While Latinos are running faster in the education race, this report finds that they are falling farther behind Whites and Blacks in many crucial college outcomes. The good news though, is that with the right support, Latinos are poised for a surge in educational and economic success.

Key Findings

Latina women have higher completion rates compared to Latino men at every level of postsecondary education.

While Latinos with high SAT/ACT test scores have similar rates of college enrollment as Whites, 63 percent of these Latinos complete a degree or other credential compared to 78 percent of Whites with similar test scores.


Only 34 percent of foreign-born Latinos have some form of postsecondary education compared to 61 percent of native-born Latinos.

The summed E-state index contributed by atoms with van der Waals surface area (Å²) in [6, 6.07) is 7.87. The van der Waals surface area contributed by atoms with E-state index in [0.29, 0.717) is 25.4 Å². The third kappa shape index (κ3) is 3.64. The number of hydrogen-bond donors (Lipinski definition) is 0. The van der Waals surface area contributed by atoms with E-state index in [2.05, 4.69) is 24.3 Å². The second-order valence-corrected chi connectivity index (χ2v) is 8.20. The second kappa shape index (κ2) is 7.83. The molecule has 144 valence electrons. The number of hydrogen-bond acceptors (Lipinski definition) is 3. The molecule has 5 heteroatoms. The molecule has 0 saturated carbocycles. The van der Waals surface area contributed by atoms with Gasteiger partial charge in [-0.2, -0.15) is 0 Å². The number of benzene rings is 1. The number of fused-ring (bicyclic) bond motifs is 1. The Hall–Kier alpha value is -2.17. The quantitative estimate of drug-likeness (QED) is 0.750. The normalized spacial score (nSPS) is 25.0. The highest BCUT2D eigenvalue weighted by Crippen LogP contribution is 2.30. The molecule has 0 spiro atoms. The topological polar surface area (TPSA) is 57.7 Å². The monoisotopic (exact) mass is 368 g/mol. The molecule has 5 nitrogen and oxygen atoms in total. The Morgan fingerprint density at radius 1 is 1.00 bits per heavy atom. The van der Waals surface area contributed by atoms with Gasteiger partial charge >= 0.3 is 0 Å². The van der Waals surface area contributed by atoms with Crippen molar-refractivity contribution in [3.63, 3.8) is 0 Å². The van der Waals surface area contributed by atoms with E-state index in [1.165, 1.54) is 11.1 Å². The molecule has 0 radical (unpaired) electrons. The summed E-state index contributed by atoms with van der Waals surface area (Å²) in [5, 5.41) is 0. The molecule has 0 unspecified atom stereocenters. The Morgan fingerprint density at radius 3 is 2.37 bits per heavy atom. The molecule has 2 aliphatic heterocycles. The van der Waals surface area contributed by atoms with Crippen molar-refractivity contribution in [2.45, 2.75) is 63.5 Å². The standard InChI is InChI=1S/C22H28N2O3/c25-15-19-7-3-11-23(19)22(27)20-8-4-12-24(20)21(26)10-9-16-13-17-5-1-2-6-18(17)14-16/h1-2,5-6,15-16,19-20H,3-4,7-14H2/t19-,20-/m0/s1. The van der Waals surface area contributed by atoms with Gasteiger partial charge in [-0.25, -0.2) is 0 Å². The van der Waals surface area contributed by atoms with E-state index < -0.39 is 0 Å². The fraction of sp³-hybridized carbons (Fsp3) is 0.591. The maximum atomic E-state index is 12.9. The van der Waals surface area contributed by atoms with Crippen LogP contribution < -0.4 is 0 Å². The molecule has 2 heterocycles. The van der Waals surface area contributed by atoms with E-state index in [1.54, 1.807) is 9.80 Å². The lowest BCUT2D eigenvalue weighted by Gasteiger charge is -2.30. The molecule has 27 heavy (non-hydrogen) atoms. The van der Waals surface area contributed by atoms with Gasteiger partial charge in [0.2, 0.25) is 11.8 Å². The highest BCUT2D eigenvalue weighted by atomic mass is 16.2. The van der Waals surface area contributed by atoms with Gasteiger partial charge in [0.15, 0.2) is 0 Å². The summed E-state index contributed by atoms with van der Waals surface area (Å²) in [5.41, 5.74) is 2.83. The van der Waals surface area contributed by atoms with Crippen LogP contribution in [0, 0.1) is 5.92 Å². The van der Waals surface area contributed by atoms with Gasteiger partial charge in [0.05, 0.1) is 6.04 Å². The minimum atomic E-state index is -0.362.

Latinos who speak only English earn $41,000 annually on average, which is lower than whites’ earnings ($50,000) but higher than blacks’ earnings ($38,000).

Watch the Video 

Watch our video to learn about Latinos’ education and economic progress and the challenges they face.

The State of Latinos in 10 States

Explore the data on Latinos’ educational attainment, earnings, and good jobs in ten states with the highest Latino populations.

Sources: Georgetown University Center on Education and the Workforce analysis of American Community Survey (ACS), 2011-2015.

Georgetown University Center on Education and the Workforce analysis of American Community Survey (ACS), 2003-2005 and 2013-2015, and Integrated Postsecondary Education Data System (IPEDS) first-time degree/certificate fall enrollment data, 2004 and 2014.

Full Report

Latino Education and Economic Progress: Running Faster but Still Behind reveals that lagging college degree attainment has led Latinos to become stuck in the middle-wage tiers of the labor market. The report also finds that obtaining a college degree remains a challenge, with only 21% of Latinos having a bachelor’s degree.